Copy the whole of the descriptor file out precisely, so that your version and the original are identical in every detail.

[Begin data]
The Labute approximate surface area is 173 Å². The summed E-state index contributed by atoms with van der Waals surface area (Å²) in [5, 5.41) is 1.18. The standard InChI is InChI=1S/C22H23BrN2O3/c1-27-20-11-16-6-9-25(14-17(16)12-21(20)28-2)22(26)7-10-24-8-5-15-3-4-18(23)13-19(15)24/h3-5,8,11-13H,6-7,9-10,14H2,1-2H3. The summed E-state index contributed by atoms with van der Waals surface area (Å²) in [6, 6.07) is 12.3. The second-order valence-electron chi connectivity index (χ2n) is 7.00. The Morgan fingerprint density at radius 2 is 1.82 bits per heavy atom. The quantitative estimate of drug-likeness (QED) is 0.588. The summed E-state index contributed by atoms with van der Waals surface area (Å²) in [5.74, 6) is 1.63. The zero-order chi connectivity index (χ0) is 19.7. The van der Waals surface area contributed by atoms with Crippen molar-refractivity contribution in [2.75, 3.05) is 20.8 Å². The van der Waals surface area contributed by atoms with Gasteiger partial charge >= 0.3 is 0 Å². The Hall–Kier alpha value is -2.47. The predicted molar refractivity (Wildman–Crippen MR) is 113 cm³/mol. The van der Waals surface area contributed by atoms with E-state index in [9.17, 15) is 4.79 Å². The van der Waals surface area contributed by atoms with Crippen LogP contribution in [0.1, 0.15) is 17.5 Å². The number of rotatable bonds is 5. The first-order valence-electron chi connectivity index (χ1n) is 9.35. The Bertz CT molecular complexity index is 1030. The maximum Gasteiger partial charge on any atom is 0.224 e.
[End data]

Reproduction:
The Labute approximate surface area is 173 Å². The summed E-state index contributed by atoms with van der Waals surface area (Å²) in [5, 5.41) is 1.18. The standard InChI is InChI=1S/C22H23BrN2O3/c1-27-20-11-16-6-9-25(14-17(16)12-21(20)28-2)22(26)7-10-24-8-5-15-3-4-18(23)13-19(15)24/h3-5,8,11-13H,6-7,9-10,14H2,1-2H3. The summed E-state index contributed by atoms with van der Waals surface area (Å²) in [6, 6.07) is 12.3. The second-order valence-electron chi connectivity index (χ2n) is 7.00. The Morgan fingerprint density at radius 2 is 1.82 bits per heavy atom. The quantitative estimate of drug-likeness (QED) is 0.588. The summed E-state index contributed by atoms with van der Waals surface area (Å²) in [5.74, 6) is 1.63. The zero-order chi connectivity index (χ0) is 19.7. The van der Waals surface area contributed by atoms with Crippen molar-refractivity contribution in [2.75, 3.05) is 20.8 Å². The van der Waals surface area contributed by atoms with Gasteiger partial charge >= 0.3 is 0 Å². The Hall–Kier alpha value is -2.47. The predicted molar refractivity (Wildman–Crippen MR) is 113 cm³/mol. The van der Waals surface area contributed by atoms with E-state index in [9.17, 15) is 4.79 Å². The van der Waals surface area contributed by atoms with Crippen LogP contribution in [0.1, 0.15) is 17.5 Å². The number of rotatable bonds is 5. The first-order valence-electron chi connectivity index (χ1n) is 9.35. The Bertz CT molecular complexity index is 1030. The maximum Gasteiger partial charge on any atom is 0.224 e.